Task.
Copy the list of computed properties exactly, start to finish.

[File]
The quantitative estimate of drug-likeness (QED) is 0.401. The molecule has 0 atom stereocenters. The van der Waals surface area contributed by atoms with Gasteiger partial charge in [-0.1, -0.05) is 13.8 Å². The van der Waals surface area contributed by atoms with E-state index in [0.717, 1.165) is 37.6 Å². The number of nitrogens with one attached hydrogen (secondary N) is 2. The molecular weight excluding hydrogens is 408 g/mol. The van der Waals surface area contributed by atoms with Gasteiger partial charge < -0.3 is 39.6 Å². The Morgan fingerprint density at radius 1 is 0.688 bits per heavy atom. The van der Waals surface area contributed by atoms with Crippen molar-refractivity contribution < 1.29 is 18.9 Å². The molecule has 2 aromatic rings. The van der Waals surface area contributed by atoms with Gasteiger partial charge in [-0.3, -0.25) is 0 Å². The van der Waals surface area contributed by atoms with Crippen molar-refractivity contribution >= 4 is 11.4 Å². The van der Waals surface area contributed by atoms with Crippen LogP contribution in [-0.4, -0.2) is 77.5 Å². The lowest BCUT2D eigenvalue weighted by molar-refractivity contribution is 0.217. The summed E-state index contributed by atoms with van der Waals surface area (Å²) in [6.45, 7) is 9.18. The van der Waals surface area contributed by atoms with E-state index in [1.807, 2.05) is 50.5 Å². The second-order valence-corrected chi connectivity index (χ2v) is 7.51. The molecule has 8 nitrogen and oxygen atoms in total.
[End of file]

The quantitative estimate of drug-likeness (QED) is 0.401. The molecule has 0 atom stereocenters. The van der Waals surface area contributed by atoms with Gasteiger partial charge in [-0.1, -0.05) is 13.8 Å². The van der Waals surface area contributed by atoms with E-state index in [0.717, 1.165) is 37.6 Å². The number of nitrogens with one attached hydrogen (secondary N) is 2. The molecular weight excluding hydrogens is 408 g/mol. The van der Waals surface area contributed by atoms with Gasteiger partial charge < -0.3 is 39.6 Å². The Morgan fingerprint density at radius 1 is 0.688 bits per heavy atom. The van der Waals surface area contributed by atoms with Crippen molar-refractivity contribution < 1.29 is 18.9 Å². The molecule has 2 aromatic rings. The van der Waals surface area contributed by atoms with Gasteiger partial charge in [-0.3, -0.25) is 0 Å². The van der Waals surface area contributed by atoms with Crippen molar-refractivity contribution >= 4 is 11.4 Å². The van der Waals surface area contributed by atoms with Crippen LogP contribution in [-0.4, -0.2) is 77.5 Å². The lowest BCUT2D eigenvalue weighted by molar-refractivity contribution is 0.217. The summed E-state index contributed by atoms with van der Waals surface area (Å²) in [6.45, 7) is 9.18. The van der Waals surface area contributed by atoms with E-state index in [1.807, 2.05) is 50.5 Å². The second-order valence-corrected chi connectivity index (χ2v) is 7.51. The molecule has 8 nitrogen and oxygen atoms in total.